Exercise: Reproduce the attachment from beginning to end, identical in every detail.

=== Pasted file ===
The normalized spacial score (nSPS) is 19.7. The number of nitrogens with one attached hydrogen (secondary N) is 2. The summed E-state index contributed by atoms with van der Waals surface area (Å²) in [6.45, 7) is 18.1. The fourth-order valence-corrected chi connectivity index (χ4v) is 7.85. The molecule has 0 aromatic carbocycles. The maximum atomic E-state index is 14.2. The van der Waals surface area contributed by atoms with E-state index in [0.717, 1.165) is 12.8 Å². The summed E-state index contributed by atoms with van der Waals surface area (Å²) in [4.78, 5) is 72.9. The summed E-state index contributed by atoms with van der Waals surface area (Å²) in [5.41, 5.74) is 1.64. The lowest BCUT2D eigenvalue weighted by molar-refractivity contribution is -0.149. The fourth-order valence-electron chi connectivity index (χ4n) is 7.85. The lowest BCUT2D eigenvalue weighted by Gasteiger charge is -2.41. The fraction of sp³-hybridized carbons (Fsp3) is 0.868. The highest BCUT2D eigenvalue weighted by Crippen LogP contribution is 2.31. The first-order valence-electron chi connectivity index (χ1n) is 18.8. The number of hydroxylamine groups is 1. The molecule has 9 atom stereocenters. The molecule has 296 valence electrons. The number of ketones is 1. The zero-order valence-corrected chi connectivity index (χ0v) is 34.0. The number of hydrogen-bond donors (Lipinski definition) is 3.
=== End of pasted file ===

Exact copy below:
The normalized spacial score (nSPS) is 19.7. The number of nitrogens with one attached hydrogen (secondary N) is 2. The summed E-state index contributed by atoms with van der Waals surface area (Å²) in [6.45, 7) is 18.1. The fourth-order valence-corrected chi connectivity index (χ4v) is 7.85. The molecule has 0 aromatic carbocycles. The maximum atomic E-state index is 14.2. The van der Waals surface area contributed by atoms with E-state index in [0.717, 1.165) is 12.8 Å². The summed E-state index contributed by atoms with van der Waals surface area (Å²) in [4.78, 5) is 72.9. The summed E-state index contributed by atoms with van der Waals surface area (Å²) in [5.41, 5.74) is 1.64. The lowest BCUT2D eigenvalue weighted by molar-refractivity contribution is -0.149. The fourth-order valence-electron chi connectivity index (χ4n) is 7.85. The lowest BCUT2D eigenvalue weighted by Gasteiger charge is -2.41. The fraction of sp³-hybridized carbons (Fsp3) is 0.868. The highest BCUT2D eigenvalue weighted by Crippen LogP contribution is 2.31. The first-order valence-electron chi connectivity index (χ1n) is 18.8. The number of hydroxylamine groups is 1. The molecule has 9 atom stereocenters. The molecule has 296 valence electrons. The number of ketones is 1. The zero-order valence-corrected chi connectivity index (χ0v) is 34.0. The number of hydrogen-bond donors (Lipinski definition) is 3.